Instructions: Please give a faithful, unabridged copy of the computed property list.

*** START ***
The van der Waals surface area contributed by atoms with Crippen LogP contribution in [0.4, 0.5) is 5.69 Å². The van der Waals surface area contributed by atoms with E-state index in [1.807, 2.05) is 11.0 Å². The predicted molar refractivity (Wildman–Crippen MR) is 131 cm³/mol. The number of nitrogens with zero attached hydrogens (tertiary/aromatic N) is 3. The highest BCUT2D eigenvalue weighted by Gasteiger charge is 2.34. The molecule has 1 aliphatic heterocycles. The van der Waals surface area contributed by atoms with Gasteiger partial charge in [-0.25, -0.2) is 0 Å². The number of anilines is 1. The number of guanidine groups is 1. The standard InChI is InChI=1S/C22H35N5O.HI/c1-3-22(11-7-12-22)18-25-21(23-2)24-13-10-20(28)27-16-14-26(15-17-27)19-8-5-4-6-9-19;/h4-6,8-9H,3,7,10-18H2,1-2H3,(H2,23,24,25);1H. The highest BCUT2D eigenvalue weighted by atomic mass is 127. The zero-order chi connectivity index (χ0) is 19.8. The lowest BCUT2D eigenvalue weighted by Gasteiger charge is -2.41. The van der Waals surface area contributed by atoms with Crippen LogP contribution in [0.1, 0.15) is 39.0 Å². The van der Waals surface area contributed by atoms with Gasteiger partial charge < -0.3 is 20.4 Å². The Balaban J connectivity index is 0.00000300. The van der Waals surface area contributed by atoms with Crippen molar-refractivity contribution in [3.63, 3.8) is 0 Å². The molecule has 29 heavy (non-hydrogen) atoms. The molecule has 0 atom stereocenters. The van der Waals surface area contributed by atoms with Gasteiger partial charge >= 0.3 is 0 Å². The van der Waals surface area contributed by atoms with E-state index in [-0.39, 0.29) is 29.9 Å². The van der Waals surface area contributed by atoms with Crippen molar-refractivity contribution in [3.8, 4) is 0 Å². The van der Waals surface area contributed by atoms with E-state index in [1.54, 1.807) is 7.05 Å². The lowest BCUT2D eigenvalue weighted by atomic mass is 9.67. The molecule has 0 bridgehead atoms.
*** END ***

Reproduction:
The van der Waals surface area contributed by atoms with Crippen LogP contribution in [0.4, 0.5) is 5.69 Å². The van der Waals surface area contributed by atoms with E-state index in [1.807, 2.05) is 11.0 Å². The predicted molar refractivity (Wildman–Crippen MR) is 131 cm³/mol. The number of nitrogens with zero attached hydrogens (tertiary/aromatic N) is 3. The highest BCUT2D eigenvalue weighted by Gasteiger charge is 2.34. The molecule has 1 aliphatic heterocycles. The van der Waals surface area contributed by atoms with Gasteiger partial charge in [-0.25, -0.2) is 0 Å². The number of anilines is 1. The number of guanidine groups is 1. The standard InChI is InChI=1S/C22H35N5O.HI/c1-3-22(11-7-12-22)18-25-21(23-2)24-13-10-20(28)27-16-14-26(15-17-27)19-8-5-4-6-9-19;/h4-6,8-9H,3,7,10-18H2,1-2H3,(H2,23,24,25);1H. The highest BCUT2D eigenvalue weighted by atomic mass is 127. The zero-order chi connectivity index (χ0) is 19.8. The lowest BCUT2D eigenvalue weighted by Gasteiger charge is -2.41. The van der Waals surface area contributed by atoms with Crippen LogP contribution in [0.1, 0.15) is 39.0 Å². The van der Waals surface area contributed by atoms with Gasteiger partial charge < -0.3 is 20.4 Å². The Balaban J connectivity index is 0.00000300. The van der Waals surface area contributed by atoms with Crippen molar-refractivity contribution in [3.63, 3.8) is 0 Å². The molecule has 29 heavy (non-hydrogen) atoms. The molecule has 0 atom stereocenters. The van der Waals surface area contributed by atoms with Gasteiger partial charge >= 0.3 is 0 Å². The van der Waals surface area contributed by atoms with E-state index in [-0.39, 0.29) is 29.9 Å². The van der Waals surface area contributed by atoms with Crippen molar-refractivity contribution in [3.8, 4) is 0 Å². The van der Waals surface area contributed by atoms with E-state index in [1.54, 1.807) is 7.05 Å². The lowest BCUT2D eigenvalue weighted by atomic mass is 9.67. The molecule has 0 bridgehead atoms.